Luke Palmer wrote:

For something like:

    $ordered = [<] @array;

If @array is empty, is $ordered supposed to be true or false?   It
certainly shouldn't be anything but those two, because < is a boolean

I have no problem with 3-state logic systems (true, false, undef) if this is what is required to let me choose the corner-case behavior.

Damian previously wrote:
> 2+ args: interpolate specified operator
> 1 arg:   return that arg
> 0 args:  fail (thrown or unthrown exception depending on use fatal)

The 1-arg case doesn't seem to work right with the [<] operator:

  ? [<] 1
  ? [<] 0

If the [<] is taken to mean "ordered", then it doesn't seem right that these two tests would give different results. In this case, I need to special case both the 0-arg and 1-arg scenarios. We either need to hard code these special-cases into perl (belch), or we need to make it easy to code both special-cases inline in the code, or we need a better general-case rule.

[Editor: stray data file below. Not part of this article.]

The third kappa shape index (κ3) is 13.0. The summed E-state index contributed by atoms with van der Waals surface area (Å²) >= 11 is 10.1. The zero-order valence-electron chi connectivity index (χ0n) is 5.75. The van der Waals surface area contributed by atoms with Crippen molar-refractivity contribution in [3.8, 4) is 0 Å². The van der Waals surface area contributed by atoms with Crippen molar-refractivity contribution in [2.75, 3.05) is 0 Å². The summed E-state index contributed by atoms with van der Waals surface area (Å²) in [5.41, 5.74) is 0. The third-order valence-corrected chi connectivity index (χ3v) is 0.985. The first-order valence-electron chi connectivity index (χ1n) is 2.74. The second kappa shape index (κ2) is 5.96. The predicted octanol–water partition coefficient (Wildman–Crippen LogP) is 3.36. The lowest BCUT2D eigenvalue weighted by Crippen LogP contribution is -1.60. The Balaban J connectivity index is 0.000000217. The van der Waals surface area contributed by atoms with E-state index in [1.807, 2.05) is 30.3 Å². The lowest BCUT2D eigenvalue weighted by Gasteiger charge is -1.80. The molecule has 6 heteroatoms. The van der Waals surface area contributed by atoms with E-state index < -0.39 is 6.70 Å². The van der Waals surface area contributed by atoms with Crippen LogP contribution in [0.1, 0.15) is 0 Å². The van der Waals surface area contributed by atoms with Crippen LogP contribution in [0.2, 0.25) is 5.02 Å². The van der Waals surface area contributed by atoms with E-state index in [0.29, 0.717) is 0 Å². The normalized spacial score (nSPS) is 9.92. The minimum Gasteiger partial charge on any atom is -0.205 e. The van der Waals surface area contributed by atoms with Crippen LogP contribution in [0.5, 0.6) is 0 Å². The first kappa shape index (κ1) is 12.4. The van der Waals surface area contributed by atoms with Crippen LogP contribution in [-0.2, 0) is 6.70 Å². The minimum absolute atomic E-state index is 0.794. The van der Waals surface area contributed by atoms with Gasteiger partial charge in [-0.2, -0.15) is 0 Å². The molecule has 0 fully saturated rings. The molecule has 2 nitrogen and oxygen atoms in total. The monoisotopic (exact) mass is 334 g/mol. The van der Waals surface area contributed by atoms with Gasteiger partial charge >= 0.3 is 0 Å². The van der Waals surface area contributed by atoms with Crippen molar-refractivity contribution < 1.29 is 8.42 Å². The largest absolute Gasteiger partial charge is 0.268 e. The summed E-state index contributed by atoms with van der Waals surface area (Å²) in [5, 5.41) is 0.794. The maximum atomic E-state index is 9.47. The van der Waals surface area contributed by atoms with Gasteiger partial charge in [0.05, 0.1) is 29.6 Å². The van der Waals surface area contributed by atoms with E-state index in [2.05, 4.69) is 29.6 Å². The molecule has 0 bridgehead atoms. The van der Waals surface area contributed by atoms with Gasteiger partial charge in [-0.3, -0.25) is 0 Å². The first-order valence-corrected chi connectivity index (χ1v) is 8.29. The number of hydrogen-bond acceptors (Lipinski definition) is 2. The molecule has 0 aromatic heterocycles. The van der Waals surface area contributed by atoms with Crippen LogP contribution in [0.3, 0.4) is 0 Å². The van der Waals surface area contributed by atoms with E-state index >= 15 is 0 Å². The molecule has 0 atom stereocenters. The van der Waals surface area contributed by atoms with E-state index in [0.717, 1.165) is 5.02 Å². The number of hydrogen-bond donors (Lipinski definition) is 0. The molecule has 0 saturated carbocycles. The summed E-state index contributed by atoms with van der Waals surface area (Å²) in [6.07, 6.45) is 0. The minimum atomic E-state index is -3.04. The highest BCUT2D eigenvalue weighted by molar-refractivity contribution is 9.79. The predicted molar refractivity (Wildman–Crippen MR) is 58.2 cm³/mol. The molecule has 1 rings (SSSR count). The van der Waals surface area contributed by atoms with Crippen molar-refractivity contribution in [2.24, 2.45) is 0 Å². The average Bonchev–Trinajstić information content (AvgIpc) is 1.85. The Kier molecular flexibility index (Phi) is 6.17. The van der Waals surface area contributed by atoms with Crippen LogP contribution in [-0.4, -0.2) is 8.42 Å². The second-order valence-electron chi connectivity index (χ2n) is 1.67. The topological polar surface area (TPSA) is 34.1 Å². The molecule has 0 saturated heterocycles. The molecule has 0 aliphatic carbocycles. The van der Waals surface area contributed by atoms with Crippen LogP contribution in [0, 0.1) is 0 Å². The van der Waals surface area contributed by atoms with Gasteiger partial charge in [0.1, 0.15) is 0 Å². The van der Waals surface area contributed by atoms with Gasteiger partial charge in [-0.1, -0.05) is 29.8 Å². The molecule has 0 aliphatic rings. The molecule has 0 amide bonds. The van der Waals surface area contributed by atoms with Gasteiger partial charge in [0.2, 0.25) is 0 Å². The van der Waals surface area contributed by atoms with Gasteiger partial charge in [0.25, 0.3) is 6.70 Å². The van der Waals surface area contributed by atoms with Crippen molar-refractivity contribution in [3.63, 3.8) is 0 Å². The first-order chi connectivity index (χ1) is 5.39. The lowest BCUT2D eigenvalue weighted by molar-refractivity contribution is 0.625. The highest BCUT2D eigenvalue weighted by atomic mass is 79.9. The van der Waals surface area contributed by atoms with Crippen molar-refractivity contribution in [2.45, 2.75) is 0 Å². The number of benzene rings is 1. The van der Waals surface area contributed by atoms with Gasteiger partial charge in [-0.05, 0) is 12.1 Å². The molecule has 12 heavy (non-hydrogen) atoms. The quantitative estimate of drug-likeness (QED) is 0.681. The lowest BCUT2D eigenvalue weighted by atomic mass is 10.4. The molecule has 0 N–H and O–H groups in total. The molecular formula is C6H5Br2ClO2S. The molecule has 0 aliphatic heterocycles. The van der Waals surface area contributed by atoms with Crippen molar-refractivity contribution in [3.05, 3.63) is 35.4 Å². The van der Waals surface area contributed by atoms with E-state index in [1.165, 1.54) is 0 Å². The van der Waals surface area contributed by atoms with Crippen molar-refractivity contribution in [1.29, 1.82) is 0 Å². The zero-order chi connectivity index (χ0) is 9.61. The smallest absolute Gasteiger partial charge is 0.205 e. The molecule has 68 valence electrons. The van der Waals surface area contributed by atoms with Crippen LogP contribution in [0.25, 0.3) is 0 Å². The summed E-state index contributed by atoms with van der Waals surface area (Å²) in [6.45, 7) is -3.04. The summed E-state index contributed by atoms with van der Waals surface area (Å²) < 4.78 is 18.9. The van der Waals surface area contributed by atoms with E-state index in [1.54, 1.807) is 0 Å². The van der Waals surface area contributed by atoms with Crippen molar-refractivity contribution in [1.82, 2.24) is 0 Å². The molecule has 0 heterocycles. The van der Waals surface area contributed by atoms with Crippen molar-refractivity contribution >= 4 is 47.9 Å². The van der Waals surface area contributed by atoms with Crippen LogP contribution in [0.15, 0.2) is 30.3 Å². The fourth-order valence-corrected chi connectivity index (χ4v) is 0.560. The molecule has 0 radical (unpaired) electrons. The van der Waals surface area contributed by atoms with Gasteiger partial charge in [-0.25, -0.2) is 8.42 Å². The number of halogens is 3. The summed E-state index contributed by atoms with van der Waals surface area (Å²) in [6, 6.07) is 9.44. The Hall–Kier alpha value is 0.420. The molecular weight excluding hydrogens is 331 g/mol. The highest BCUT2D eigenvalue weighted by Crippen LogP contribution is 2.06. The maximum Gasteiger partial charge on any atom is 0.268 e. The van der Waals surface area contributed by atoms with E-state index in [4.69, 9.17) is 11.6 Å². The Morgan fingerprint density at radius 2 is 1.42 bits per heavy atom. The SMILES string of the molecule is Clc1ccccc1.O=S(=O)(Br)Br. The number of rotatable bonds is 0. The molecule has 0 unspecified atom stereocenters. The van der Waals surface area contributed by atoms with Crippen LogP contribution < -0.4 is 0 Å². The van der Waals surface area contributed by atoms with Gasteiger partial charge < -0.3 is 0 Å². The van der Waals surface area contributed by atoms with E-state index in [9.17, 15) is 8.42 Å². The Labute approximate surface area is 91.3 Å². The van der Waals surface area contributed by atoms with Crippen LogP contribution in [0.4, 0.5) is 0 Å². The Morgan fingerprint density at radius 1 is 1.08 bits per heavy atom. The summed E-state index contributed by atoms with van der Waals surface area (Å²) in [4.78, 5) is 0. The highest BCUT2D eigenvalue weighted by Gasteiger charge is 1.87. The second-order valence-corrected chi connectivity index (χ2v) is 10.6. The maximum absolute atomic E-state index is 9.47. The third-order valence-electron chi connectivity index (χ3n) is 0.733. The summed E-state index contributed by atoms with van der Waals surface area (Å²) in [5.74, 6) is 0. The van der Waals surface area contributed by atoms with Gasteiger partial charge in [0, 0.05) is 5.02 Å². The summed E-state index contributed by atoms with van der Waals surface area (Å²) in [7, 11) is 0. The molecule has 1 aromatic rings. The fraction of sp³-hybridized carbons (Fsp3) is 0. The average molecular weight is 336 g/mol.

One approach might be to reverse the direction of the definitions. That is, instead of defining the binary form and then autogeneralizing in terms of "join", we might define operators in terms of thier reduction behavior, and then autospecialize to the binary case. Of course, that still doesn't help for Damian's "product Vs factorial" example for the 0-arg case.

Or we take the well trodden road of ignoring mathematical correctness and simply state "this is what perl does: take it or leave it".

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